The Cottage Smallholder

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A quick guide to identifying some hedgerow fruit

Photo: Wild cherry plums

Photo: Wild cherry plums

I’ve had quite a few emails recently about identifying hedgerow fruit so I thought that it might be helpful to post some of the pictures that I have. Sloes, wild damsons, wild cherry plums and bullaces all came from the same family – albeit distant relations. They all have stones and the bushes have similar leaves.

Photo: Sloe on a branch

Photo: Sloe on a branch

The main problem seems to be differentiating sloes and wild damsons as they are both small and dark. Sloe bushes have sharp thorns and wild damson trees do not. Damsons have longer stems so hang and look more like a tiny plum. Sloes have shorter stems and hug the branches more.


Steve pointed out (see comments) that sloes can be confused with Deadly Nightshade – you can see some photos Deadly Nightshade photos here.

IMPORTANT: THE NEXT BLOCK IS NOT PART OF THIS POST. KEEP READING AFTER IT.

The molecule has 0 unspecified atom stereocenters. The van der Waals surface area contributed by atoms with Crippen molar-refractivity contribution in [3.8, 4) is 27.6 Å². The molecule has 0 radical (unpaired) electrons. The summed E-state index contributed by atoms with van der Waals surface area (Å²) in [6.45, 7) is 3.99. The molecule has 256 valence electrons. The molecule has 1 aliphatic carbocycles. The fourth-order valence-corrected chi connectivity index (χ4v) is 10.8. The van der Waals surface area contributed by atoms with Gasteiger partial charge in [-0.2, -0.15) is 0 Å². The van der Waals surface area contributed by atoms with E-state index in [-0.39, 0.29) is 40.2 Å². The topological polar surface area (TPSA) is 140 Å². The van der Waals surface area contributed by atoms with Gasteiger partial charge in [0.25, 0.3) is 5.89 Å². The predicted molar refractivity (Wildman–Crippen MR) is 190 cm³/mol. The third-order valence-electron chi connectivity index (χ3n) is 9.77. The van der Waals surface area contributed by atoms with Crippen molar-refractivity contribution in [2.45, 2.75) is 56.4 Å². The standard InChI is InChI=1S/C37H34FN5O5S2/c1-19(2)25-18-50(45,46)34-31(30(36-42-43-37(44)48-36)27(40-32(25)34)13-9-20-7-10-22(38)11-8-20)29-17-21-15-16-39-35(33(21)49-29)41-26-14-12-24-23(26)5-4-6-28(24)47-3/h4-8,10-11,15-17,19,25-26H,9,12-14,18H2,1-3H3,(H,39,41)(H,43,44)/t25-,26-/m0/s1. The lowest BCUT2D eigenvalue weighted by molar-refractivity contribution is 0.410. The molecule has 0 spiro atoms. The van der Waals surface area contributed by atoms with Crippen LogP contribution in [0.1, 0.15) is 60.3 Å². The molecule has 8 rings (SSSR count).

Wild plums taste like domestic plums (from sharp Mirabelles to sweet Victorias). Wild bullaces taste like greengages. Wild damsons are very sharp and sloes taste almost bitter.

Photo: Wild plums and bullace

Photo: Wild plums and bullace

Of course the best pocket guide to hedgerow foraging is Richard Maybe’s Food for Free (Collins GEM). It’s now on offer on Amazon for under £3.00.

  Leave a reply


  1. Fiona Nevile

    Hi Ilona

    Thanks for dropping by.

    Richard Maybe’s book is well worth getting hold of. I keep mine in my bag at this time of year and it come in very handy.